Future of Football a Numbers Game

While many worry that head injuries will mean the end of full contact high school football, researcher Tim McGuine said the concerns may be misplaced.

“The people having the large adverse effects from head injuries, those are the worst-case instances,” he said, referring to the high-profile stories of NFL players who have killed themselves and been found to have Chronic Traumatic Encephalopathy, a degenerative brain disease.

“Those are athletes competing with the biggest, strongest and fastest athletes in the world, and doing it for years and years,” he said. “Compare that to the athlete getting one concussion in high school. You have a kid who is playing a nine-week season, for four years. So you have to ask how these NFL impacts relate to the kid in high school?”

“We talk about the worst impacts, but we don’t talk about the majority of people who don’t have a concussion, who don’t have long-term adverse impacts,” McGuine said. “Ninety-four percent of athletes won’t ever get a concussion. And 90 percent of those that do won’t suffer from any adverse effects after two weeks.”

WIAA Deputy Director Wade Labecki said there’s a bigger threat to the future of the game.

“We have less kids available,” he said. “Overall enrollment in Wisconsin is down 40,000 students in the last 10 years.”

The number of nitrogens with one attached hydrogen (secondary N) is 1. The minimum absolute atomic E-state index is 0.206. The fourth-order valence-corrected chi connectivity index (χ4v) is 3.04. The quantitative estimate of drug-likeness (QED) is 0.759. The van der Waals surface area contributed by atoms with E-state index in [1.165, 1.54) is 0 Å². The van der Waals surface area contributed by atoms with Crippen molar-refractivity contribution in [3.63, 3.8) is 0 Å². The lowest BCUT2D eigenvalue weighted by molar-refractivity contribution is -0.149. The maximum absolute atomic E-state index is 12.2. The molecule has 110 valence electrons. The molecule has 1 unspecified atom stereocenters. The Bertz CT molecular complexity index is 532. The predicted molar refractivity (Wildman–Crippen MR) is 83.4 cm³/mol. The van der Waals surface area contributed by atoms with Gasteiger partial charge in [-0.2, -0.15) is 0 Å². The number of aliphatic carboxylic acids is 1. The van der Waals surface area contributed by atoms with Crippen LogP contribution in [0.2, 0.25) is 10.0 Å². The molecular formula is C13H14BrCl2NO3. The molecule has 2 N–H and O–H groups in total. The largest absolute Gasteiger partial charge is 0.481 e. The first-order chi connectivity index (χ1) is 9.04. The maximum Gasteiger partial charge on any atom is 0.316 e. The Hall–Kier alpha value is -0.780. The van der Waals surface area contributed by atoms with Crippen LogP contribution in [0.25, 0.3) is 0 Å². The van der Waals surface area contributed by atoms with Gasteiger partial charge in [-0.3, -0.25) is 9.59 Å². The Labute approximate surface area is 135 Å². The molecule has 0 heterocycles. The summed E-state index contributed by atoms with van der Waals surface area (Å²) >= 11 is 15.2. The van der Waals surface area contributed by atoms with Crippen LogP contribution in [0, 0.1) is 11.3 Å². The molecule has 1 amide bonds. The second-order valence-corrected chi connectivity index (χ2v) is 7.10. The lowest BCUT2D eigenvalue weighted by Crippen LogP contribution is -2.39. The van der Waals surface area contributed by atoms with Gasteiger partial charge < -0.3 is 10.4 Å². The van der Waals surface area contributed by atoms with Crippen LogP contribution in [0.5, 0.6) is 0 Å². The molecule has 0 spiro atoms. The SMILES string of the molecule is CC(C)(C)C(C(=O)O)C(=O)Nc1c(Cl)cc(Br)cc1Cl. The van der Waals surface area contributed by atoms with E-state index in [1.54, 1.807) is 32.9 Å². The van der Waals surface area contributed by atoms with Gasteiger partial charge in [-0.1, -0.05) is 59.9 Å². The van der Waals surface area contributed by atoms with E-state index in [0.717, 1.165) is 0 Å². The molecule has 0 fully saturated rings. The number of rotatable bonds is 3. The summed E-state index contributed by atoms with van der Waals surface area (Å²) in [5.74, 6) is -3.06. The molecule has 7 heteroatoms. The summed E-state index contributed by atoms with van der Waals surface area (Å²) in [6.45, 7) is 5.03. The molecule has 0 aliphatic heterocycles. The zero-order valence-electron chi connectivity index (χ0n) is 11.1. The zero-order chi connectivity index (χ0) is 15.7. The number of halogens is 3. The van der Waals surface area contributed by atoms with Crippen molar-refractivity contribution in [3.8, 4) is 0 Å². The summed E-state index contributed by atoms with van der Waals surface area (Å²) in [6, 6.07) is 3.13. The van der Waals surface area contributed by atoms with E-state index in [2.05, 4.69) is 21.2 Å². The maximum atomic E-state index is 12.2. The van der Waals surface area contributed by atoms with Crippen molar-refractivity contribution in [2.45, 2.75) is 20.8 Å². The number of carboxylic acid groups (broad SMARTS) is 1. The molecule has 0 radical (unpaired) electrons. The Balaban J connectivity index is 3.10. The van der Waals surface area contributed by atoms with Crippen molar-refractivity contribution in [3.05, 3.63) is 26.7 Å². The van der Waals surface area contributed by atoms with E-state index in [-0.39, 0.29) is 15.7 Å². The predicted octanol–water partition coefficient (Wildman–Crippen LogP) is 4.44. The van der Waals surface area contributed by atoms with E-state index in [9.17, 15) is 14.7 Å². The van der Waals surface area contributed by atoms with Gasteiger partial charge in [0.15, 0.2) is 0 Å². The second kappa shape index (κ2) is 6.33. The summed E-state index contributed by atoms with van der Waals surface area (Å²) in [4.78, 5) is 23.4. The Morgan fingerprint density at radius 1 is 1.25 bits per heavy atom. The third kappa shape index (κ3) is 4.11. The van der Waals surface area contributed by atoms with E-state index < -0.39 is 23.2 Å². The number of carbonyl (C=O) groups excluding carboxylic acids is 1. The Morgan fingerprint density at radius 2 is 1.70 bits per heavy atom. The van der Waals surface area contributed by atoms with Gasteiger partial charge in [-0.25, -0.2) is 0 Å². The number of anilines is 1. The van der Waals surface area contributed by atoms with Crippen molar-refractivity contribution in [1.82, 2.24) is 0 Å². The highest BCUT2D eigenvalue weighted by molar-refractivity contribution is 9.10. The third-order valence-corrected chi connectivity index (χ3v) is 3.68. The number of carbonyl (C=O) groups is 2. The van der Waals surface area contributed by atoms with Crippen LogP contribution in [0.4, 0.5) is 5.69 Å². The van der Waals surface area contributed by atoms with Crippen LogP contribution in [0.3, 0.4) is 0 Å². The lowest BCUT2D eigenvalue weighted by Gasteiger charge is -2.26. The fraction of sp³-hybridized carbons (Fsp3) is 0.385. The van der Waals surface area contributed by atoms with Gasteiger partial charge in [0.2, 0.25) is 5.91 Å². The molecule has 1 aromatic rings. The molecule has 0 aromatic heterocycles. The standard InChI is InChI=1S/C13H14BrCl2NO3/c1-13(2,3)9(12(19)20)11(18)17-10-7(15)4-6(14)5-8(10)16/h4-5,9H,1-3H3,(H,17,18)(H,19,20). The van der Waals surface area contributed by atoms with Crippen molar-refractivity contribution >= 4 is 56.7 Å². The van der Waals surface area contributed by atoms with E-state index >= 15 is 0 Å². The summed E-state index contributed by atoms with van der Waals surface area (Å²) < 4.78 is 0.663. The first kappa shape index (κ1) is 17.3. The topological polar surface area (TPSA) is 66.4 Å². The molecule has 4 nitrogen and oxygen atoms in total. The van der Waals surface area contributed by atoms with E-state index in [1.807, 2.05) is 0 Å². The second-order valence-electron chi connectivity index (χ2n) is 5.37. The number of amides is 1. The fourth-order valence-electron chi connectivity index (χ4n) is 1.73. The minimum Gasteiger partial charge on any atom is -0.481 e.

In 2007-08, Wisconsin had 329,451 students enrolled in high schools across the state. In 2015-16, that number was down to 285,625. That leaves a smaller pool of athletes for football to draw from, a problem that has hit Door County schools hard.

Gibraltar and Sevastopol schools each switched to playing 8-man football in 2013. Southern Door and Sturgeon Bay schools used to have about 80 players out for high school football. This year Southern Door has 43 players and Sturgeon Bay 37, as overall enrollment at the schools has plummeted. Southern Door enrollment has dropped from 459 in 2003-04 to 343 today. Sturgeon Bay enrollment dropped from 553 to 387 in that same period.

“I think you’re seeing around the conference, numbers are an issue,” said Sturgeon Bay football coach Mike LeRoy. “Concussions might be a factor for some kids, but I think there are other factors as well.There are kids that just aren’t playing sports. Kids don’t roughhouse as much as they used to, they spend less time outside.”

Aside from numbers, LeRoy said he’s not concerned about the long-term prospects for full-contact high school football. “I don’t think it’s going anywhere.”

But changes will come to the lower levels.

“The youth contact probably is something that is going to come under fire,” he said. “Maybe kids shouldn’t be tackling each other until they’re more mature. At the youth level you’ll have one really big kid and the body sizes are so much different.”

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